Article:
- Advisory number:
- Date issued:
- 07 Nov 2022
- Issued by:
- Associate Professor Deborah Friedman, Deputy Chief Health Officer (Communicable Diseases)
- Issued to:
- Health professionals and the Victorian community
- An increase in cases of human parechovirus (HPeV) type 3 has been detected in Victoria in infants.
- HPeV is usually spread from person-to-person through contact with respiratory droplets, saliva, or faeces from an infected person.
- HPeV occurs commonly in the general population, and usually causes a mild respiratory and gastrointestinal illness in young children.
- Some strains, including type 3, can cause a severe sepsis-like and neurological illness in neonates and young infants.
- Consider HPeV in patients with compatible clinical presentation, particularly in neonates and young infants presenting with meningoencephalitis or a sepsis-like syndrome.
- Parechovirus PCR can be accessed through the Victorian Infectious Diseases Reference Laboratory (VIDRL) if it is not available from your local pathology provider.
- No specific therapy is available; treatment is aimed at symptom relief.
- Good hygiene practices are vital to protect against gastrointestinal illnesses, including HPeV infection.
- No vaccine is available to prevent HPeV infection.
What is the issue?
Human parechovirus (HPeV) belongs to the Picornaviridae family of viruses. HPeV types 3, 6 and 1 are commonly associated with disease. A recent increase of HPeV type 3 has been detected in Victoria. Twenty-two cases have been identified since May 2022. All cases have been in infants. Epidemics of HPeV causing disease in young children have been identified every two to three years in Australia since 2013.
Most infections caused by HPeV are mild or asymptomatic, however severe disease manifests as neonatal sepsis-like syndromes and meningitis. HPeV type 3 has caused severe disease in infants and neonates during previous outbreaks.
HPeV are closely related to enteroviruses but are not detectable in standard enterovirus polymerase chain reaction (PCR) tests. For this reason, specific parechovirus testing needs to be undertaken.
Human parechovirus infection is not a notifiable condition in Victoria.
Who is at risk?
HPeV infection occurs commonly in the general population. Children are more likely to develop symptoms, and neonates and young infants are at risk of more severe disease.
Consider HPeV as a differential diagnosis, and request specific parechovirus PCR, in neonates and young infants presenting with meningoencephalitis or a sepsis-like syndrome.
Symptoms and transmission
Most people infected with HPeV experience no symptoms. Some people may develop a mild gastrointestinal or respiratory illness characterised by diarrhoea, cold and flu-like symptoms, and fever.
Some strains of HPeV, including type 3, can lead to more severe disease such as sepsis-like syndrome, meningitis, encephalitis, flaccid paralysis, seizures, and hepatitis. Infants, particularly under the age of 3 months, are more likely to develop severe disease. They may become unwell very quickly and present with fever, irritability, tachycardia, pain, drowsiness, lethargy, and an erythematous skin rash.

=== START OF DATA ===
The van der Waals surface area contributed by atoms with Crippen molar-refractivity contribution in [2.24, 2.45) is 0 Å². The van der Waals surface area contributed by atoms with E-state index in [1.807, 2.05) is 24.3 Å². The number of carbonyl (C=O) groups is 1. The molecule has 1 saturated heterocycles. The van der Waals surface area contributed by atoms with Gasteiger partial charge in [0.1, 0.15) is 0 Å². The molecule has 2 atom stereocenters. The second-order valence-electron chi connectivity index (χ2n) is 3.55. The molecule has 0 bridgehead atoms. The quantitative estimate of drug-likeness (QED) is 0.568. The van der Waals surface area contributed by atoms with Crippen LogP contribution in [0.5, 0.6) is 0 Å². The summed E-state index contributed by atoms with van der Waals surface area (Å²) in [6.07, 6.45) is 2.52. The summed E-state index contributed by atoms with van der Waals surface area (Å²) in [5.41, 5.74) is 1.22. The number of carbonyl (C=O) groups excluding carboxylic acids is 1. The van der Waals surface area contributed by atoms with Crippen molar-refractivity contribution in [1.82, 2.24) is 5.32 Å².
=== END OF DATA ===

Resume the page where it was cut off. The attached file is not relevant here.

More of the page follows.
HPeV is usually spread from person to person through contact with respiratory droplets, saliva or faeces from an infected person. It can also be spread through objects and surfaces that have been contaminated with infected secretions.
HPeV is not detected by standard enterovirus polymerase chain reaction (PCR) tests used at most pathology services. In addition, cerebrospinal fluid (CSF) may not display pleocytosis (an increase in lymphocytes) in HPeV infection. Therefore, the diagnosis of HPeV infection should be considered in neonates and young infants with a clinically compatible illness, and parechovirus PCR should be specifically requested. This may be available locally in a limited number of laboratories. If not, the testing may be accessed through VIDRL.
VIDRL tests for HPeV whenever enterovirus testing is requested (dual testing) and can be performed on stool specimens, nasopharyngeal aspirates or throat swabs, CSF, or whole blood samples (collected in an EDTA tube). Stool and CSF are the preferred samples.
For CSF samples in infants less than six months of age where enterovirus PCR has been requested, laboratories should consider automatically sending to VIDRL for HPeV testing.
There is no specific treatment available for HPeV. Treatment is aimed at supportive care and symptom relief. Severely unwell cases need to be assessed and treated for suspected sepsis under the care of an emergency consultant or paediatrician.
Prevention of human parechovirus infection is the same as for viral gastrointestinal illnesses. Hand hygiene is important. In hospitals, contact and respiratory droplet precautions are recommended
For the public, good hygiene is the best protection. This includes hand washing, cough etiquette, cleaning of soiled clothing and surfaces, and social distancing when unwell.
There is no vaccine to protect against HPeV infection.
Reviewed 11 July 2023